In "The Merchant of Venice", why is Portia playing the merciless presser of oaths & bonds here, almost a kind of faux Shylock?How does it work to re-install the virtually bankrupt...

In "The Merchant of Venice", why is Portia playing the merciless presser of oaths & bonds here, almost a kind of faux Shylock?

How does it work to re-install the virtually bankrupt discourse of promises, oaths, and bonds? Making this appeal to "shame," "courtesy," and "honour", there is simply no way Portia's sense of justice is here. With the business of the rings, Portia has arranged that a bit of the quarrelsome ethos of Venice be imported to the romanitc world of Belmont. All its otherworldly magical lightness will now be ballasted a bit by the language of promise, law, and contracts. The ring may be but a trifle, but Graziano's oaths have invested it with much value; giving it away raises suspicions of adultery.

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robertwilliam eNotes educator| Certified Educator

Simple answer - because Shylock is not the only merciless presser of oaths and bonds in this play. Everyone is interested in money and bonds in this play, and I think the discourse of these financial promises and obligations is either bankrupt from the start or never bankrupted.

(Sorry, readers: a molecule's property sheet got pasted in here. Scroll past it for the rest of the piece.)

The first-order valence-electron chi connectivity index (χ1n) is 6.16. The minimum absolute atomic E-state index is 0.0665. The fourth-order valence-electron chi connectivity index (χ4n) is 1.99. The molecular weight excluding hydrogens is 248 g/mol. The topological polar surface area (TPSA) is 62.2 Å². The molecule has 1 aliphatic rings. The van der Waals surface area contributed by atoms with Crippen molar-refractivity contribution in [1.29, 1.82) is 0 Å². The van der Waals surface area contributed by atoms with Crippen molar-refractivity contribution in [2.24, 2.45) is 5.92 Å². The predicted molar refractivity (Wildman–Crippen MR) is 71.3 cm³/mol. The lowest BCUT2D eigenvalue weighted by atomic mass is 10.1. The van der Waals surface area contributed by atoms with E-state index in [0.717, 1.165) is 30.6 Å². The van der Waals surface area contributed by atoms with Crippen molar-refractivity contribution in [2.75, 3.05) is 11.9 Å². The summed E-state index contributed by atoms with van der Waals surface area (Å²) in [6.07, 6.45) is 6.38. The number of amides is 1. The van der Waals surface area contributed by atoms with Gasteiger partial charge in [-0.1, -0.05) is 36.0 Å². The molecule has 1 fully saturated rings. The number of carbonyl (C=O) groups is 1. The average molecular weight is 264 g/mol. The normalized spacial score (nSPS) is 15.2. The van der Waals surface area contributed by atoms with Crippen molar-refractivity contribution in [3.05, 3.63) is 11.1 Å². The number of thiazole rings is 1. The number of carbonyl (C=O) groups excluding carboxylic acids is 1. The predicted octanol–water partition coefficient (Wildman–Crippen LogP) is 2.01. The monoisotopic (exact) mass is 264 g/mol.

It's one of the key puns of the play, here's Portia in the final scene:

You should in all sense be much bound to him.
For, as I hear, he was much bound for you.

There's lots of ways a person can be "bound" in this play, whether it be through a bond (Shylock-Antonio), being bound by law (everyone in the trial scene) or, of course, another sort of obligation - a debt of honour (as the first of these two lines suggests).

Portia, of course, is "bound" to save Antonio, for she is a Christian and has just given a short sermon on mercy - but, then again, if Antonio is the homosexual partner of her husband Bassanio, there'd be good reasons for cutting those particular ties along with Antonio's flesh.

And that brings me to another sort of bond - that between husband and wife. "Ring", in Shakespeare's england, was a bawdy synonym for "vagina", and the marital contract was a promsie of sexual submission by the woman - represented, many feminist critics would argue, by the exchange of rings. It's an ominous - slightly uncomfortable - sort of "bond" which structures the whole of the last act.

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The Merchant of Venice

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